Primary sclerosing cholangitis
Primary biliary cirrhosis
Table 3. Mean Bilirubin, Creatinine, INR, and MELD vs. Clinical Laboratory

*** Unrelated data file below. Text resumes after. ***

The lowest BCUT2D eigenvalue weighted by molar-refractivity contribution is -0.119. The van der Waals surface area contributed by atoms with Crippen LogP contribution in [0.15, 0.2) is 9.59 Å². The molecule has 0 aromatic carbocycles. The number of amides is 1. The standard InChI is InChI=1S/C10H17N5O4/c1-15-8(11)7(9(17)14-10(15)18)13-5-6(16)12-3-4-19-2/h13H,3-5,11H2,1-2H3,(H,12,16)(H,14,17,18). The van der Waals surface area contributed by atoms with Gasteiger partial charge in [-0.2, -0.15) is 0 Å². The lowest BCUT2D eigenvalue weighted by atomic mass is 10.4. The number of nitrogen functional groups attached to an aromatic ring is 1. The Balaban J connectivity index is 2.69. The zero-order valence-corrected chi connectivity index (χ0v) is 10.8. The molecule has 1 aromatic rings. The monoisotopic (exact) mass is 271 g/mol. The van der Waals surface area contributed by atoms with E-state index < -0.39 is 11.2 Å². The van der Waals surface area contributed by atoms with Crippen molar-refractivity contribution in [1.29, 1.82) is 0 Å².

These results demonstrate that patients listed for liver transplantation at our center achieved higher MELD scores and therefore a higher priority for liver transplantation using laboratory methods that were specifically selected to yield higher values for bilirubin, Cr, and INR than standard methods used in our hospital's clinical laboratory. If these results are confirmed to be applicable to all patients listed for transplantation, then the selection of specific laboratory methodologies could have an important widespread impact on MELD scores and thus on priority for liver transplantation. The most obvious implication is that a patient could gain a relatively higher priority for transplantation based on the selection of laboratory methodologies. In addition, posttransplantation outcomes are frequently measured based on severity-of-illness as determined by the MELD score at the time of transplantation. Our results indicate that MELD scores could vary significantly from center-to-center based on the selection of laboratory methodologies used to determine the MELD score at each center. As a result, comparisons of outcomes between transplant centers, based on MELD score, could be complicated by the potential variation in MELD score from center-to-center. However, there is no current analysis to determine whether MELD scores vary from center-to-center and the extent to which this variation might occur.